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Dichotomie protéiforme : l'homme et les autres dans la littérature cyberpunk

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Dichotomie protéiforme : l'homme et les autres dans la littérature cyberpunk

Lambert, Hélène (2009) Dichotomie protéiforme : l'homme et les autres dans la littérature cyberpunk. Masters thesis, Concordia University.

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Abstract

This document examines the situation of women in cyberpunk science fiction by looking at how women are represented in the Alien Quadrilogy and in the novel Babylon Babies written by Maurice G. Dantec. The cyberpunk movement has reinvented space as cyberspace; has it also reinvented its image of women? This thesis will examine where women stand and where cyborgs, clones and A.I. (artificial intelligence) stand in relation to the archetypal place occupied by men in our Western society for thousands of years. This is what is called in this work "proteiform dichotomy". The hypothesis is that the dichotomy that separates Man from Woman has not disappeared and that, moreover, it now assimilates cyborg, clones and A.I. with woman as opposed to Man which is still the standard to whom society refers to establish a norm. Chapter 1 defines terms and notions, such as gender, archetype, cyberpunk, cyborgs, and hero and heroine. Chapter 2 gives a brief overview on the works which have been chosen to examine our hypothesis and explains why they have been chosen. Chapter 3 concentrates on two characters which are Ellen Ripley in Alien and Marie Zorn in Babylon Babies . The treatment of these two women is dissected and shows that, however modem cyberpunk films and novel are, their traditional treatment of women is very thinly veiled and that Man still remains the ultimate model compared to whom women are judged. This chapter also includes an analysis of the Alien Queen. Chapter 4 analyses the treatment of cyborgs, clones and A.I. and concludes that they too are compared to Man and therefore assimilated to women. Chapter 5 outlines the religious overtones found in both works studied. Our conclusion is that despite their modernity, these works shows that whatever is NOT man, be it woman, alien, cyborg or clone is a dangerous "otherness" that is monstrous, abnormal, in one word an abomination.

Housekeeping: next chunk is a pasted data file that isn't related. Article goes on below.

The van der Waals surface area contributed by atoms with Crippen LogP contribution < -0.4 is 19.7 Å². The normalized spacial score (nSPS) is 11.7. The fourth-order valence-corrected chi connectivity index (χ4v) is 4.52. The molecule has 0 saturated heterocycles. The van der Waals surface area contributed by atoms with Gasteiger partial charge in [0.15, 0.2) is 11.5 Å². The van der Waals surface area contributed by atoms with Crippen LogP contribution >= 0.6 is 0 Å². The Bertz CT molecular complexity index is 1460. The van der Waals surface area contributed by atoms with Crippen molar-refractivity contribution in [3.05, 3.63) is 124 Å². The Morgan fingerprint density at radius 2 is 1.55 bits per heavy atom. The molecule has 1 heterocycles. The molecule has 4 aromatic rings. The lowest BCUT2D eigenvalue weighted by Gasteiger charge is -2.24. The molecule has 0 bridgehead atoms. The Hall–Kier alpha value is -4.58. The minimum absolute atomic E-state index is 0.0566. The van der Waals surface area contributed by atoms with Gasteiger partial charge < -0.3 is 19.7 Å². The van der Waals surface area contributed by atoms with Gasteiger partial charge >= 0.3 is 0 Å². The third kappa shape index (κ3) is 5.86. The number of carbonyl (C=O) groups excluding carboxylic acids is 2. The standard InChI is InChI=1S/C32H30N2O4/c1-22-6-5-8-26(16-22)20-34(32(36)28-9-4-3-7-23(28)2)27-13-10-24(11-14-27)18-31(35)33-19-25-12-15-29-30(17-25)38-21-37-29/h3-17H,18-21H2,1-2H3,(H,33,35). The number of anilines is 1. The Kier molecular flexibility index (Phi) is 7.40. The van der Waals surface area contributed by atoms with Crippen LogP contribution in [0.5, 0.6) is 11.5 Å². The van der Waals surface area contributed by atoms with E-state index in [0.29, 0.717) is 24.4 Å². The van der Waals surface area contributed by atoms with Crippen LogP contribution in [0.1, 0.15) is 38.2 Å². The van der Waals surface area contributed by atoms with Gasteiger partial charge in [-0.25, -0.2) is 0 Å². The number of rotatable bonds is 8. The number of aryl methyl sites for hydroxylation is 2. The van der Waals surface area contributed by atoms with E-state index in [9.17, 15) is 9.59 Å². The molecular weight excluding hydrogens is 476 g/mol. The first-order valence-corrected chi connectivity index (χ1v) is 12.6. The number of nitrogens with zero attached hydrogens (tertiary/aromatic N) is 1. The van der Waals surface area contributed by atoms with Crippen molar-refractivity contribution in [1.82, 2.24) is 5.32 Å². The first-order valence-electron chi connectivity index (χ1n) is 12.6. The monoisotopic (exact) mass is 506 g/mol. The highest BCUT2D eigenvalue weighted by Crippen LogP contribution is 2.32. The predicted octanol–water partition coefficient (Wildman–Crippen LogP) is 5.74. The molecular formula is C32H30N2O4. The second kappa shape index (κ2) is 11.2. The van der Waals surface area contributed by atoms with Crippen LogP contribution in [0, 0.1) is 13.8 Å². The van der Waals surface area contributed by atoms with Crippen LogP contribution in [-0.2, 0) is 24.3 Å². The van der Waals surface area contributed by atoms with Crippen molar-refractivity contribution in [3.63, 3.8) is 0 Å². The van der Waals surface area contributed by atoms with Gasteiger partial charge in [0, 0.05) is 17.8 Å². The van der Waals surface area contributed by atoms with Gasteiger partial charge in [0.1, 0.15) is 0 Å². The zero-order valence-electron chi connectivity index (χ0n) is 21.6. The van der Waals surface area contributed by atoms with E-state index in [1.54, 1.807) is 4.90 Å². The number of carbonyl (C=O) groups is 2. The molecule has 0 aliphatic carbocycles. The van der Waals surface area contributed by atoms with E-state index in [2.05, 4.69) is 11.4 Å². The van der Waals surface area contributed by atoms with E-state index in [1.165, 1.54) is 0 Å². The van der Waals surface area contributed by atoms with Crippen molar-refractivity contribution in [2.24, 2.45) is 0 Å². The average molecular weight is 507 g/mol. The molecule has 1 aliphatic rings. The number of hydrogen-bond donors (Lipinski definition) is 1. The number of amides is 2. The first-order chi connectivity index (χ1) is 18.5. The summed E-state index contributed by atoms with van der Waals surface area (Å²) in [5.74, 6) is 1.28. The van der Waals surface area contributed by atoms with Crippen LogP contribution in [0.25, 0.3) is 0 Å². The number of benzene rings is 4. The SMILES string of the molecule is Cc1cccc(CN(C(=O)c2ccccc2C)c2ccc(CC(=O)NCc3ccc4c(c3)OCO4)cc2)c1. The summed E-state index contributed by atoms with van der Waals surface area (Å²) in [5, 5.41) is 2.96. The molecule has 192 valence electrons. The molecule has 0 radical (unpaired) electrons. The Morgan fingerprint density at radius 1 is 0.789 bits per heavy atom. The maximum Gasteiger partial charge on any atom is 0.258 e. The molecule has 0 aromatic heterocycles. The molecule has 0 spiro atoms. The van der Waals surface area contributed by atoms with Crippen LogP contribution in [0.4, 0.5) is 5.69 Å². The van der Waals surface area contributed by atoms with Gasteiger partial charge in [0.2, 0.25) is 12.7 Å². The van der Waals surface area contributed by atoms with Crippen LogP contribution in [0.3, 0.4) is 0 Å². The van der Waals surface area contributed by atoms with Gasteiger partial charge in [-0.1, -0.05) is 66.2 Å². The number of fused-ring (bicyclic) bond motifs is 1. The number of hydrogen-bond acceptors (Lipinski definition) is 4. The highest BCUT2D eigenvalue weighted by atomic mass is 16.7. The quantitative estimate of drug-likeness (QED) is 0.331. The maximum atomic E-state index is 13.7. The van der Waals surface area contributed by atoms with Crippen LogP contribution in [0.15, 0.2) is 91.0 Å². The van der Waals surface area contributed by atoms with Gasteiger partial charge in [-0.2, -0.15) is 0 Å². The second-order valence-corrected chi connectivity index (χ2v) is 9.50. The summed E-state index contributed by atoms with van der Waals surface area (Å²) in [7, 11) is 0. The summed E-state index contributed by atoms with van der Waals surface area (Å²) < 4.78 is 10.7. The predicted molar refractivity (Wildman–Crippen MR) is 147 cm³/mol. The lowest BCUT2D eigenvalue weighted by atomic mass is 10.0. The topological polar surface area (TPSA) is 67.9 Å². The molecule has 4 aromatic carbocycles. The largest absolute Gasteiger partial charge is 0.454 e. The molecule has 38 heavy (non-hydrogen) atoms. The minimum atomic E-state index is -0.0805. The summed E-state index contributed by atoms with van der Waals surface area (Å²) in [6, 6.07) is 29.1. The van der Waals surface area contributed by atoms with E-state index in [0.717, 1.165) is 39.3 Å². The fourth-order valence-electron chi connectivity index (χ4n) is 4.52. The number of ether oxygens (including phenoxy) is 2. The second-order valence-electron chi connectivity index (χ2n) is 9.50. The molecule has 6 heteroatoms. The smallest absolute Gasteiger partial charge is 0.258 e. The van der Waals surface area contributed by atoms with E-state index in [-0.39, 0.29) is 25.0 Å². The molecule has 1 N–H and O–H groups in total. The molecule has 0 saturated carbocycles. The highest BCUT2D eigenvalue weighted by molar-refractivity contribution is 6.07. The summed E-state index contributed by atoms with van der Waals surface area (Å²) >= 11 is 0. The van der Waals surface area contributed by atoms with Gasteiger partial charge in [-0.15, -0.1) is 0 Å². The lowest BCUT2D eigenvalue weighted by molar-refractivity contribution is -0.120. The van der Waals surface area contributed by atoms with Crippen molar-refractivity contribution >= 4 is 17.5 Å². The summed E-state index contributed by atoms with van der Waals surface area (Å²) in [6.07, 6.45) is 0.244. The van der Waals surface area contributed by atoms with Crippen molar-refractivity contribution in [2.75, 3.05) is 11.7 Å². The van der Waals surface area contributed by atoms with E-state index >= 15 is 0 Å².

Divisions:Concordia University > Faculty of Arts and Science > Études françaises
Item Type:Thesis (Masters)
Authors:Lambert, Hélène
Pagination:ix, 102 leaves : col. ill. ; 29 cm.
Institution:Concordia University
Degree Name:M.A.
Program:Littératures francophones et résonances médiatiques
Date:2009
Thesis Supervisor(s):Dyens, O
ID Code:976733
Deposited By: Concordia University Library
Deposited On:22 Jan 2013 16:32
Last Modified:08 Mar 2018 16:18
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